If you haven’t read “The New Map: Energy, Climate, and the Clash of Nations,” the most recent non-fiction best seller written by S&P Global Vice Chairman Dan Yergin, you really should. Those who read it now for the first time will no doubt marvel at the author’s prescience and his seeming foreknowledge of global events surrounding Russia, Ukraine and the geopolitics of oil and natural gas.
Having recently read it for a second time, I jumped at the chance to interview Yergin when it arose recently. Though I managed to get my time zones mixed up and was 7 minutes late signing onto our Zoom call, the author of previous oil-focused best sellers “The Prize: The Epic Quest For Oil, Money And Power,” and “The Quest: Energy, Security And The Remaking Of The Modern World” was gracious and generous with his time in what ended up being a wide-ranging interview focused on the current geopolitical landscape.
I had intended to construct a narrative around the discussion, but as it typical of Mr. Yergin, his answers formed the narrative without a need for embellishment.
Yergin makes several key points during the course of our conversation that everyone should take particular note of:
- “The prices we are seeing now are the results of several years of decisions and non-decisions. This didn’t happen overnight.”
- “We were in a global energy crisis well before Russia invaded Ukraine. It started last Autumn.”
- The Biden Administration doesn’t have many tools available to address rising oil and gasoline prices, but one that would be useful would be to engage in “jawboning investors to give companies more latitude to increase production. That would be something important – it would be a useful message right now.” Unfortunately, it’s a tool Yergin does not expect the administration to use.
- Yergin is concerned that the President and his advisors are so worried about high energy costs that they will pursue what he calls “panicky policies,” like a ban on petroleum exports.
- Vladimir Putin severely “miscalculated” in thinking he could quickly replace the Zelenskyy government in Ukraine in a few days, and “he never expected the extent of the Western sanctions and the unity behind them.”
- Governments in Europe “now regard U.S. LNG as a strategic asset for Europe. They’re depending upon it.”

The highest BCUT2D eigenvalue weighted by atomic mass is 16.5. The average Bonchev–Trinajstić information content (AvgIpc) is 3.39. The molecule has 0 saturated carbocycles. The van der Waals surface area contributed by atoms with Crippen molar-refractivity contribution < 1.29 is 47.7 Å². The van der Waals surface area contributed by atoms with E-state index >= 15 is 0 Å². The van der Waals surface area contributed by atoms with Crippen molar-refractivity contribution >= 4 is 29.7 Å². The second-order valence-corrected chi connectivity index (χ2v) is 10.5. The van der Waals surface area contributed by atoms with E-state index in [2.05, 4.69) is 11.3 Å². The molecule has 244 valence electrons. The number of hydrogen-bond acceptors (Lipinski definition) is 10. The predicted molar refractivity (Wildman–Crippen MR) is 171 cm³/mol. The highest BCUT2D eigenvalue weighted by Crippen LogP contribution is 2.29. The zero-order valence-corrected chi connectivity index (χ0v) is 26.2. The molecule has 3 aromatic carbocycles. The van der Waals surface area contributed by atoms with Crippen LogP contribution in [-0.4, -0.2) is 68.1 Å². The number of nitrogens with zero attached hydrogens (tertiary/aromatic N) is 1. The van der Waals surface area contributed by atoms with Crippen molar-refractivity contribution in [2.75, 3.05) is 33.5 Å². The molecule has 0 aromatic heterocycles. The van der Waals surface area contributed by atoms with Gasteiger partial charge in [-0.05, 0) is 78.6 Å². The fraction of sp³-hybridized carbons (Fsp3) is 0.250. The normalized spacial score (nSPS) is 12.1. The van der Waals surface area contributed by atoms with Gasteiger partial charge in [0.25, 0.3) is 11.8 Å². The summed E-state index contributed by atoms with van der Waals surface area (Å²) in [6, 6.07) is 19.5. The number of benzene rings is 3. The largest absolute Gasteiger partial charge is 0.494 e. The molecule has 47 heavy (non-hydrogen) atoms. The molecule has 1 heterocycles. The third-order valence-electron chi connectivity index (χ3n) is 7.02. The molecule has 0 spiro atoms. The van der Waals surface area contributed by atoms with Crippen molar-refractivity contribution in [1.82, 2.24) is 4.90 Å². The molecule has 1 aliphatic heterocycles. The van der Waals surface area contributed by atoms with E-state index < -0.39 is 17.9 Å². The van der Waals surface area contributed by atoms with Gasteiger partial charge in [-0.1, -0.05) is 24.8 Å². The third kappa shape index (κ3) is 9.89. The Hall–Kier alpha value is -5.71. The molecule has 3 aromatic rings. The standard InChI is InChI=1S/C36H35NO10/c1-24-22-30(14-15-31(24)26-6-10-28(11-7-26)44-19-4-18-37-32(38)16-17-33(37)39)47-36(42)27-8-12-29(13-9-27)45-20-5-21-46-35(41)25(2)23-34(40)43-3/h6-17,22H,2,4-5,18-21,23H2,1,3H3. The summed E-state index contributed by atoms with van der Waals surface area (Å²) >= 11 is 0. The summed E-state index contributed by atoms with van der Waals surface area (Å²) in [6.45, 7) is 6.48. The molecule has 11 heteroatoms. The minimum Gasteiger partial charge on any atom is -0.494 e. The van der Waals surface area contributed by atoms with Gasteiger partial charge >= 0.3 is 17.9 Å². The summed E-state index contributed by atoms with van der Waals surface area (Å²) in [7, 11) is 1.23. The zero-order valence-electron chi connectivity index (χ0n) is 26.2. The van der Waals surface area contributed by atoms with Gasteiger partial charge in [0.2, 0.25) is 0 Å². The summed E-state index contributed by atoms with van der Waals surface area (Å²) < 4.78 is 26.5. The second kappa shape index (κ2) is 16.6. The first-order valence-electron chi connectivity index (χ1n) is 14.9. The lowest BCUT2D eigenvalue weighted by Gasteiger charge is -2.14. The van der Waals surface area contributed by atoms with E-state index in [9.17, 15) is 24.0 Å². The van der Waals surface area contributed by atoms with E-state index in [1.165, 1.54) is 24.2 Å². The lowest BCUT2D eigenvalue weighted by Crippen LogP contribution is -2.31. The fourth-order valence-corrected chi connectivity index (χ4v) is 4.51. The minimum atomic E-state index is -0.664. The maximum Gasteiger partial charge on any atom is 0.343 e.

- “So, again, we talk about the potential for panicky policies: If limits were put on LNG exports, it would be a terrible shock to Western unity and Europe’s ability to stay the course.”
There is much more in the full transcript of our interview, which follows below.
Q: As we talk today, the Brent price for crude oil is $121, West Texas Intermediate is at $120 and the regular gasoline price is about to top $5 per gallon in the U.S. for the first time. Where do you see things going from here?
Yergin: “All the signs point upward for oil markets. The opportunity for new supplies to come into the market internationally is dimming. While there’s a lot of discussion about spare capacity in two countries – Saudi Arabia and the United Arab Emirates – these are not big numbers. I think that gets overlooked in the discussion. There’s not a spigot to turn on that’s going to come pouring out oil.
“The likelihood that there will be new Iranian oil coming onto the market is increasingly unlikely, and Russian oil is going to be constrained. Then, on top of that, you have China opening up again and demand strengthening.
“The prices we are seeing now are the results of several years of decisions and non-decisions. This didn’t happen overnight.
“We were in a global energy crisis well before Russia invaded Ukraine. It started last Autumn. It wasn’t as evident in the United States, but it was sure evident in Europe and Asia. Now, reality has set in when it comes to energy, and it’s going to be an expensive summer.”
Q: What about potential demand destruction? Are you seeing signs of that happening now?
Yergin: “There were some signs over Memorial Day that gas demand was slightly lower than it had been in 2019. Inevitably, there will be some demand destruction that would happen at these prices, but consumer spending is still strong in the U.S. Where you do see it is in terms of the hot item to buy now is an electric car. But you’re talking about very small numbers in terms of having an impact on oil demand.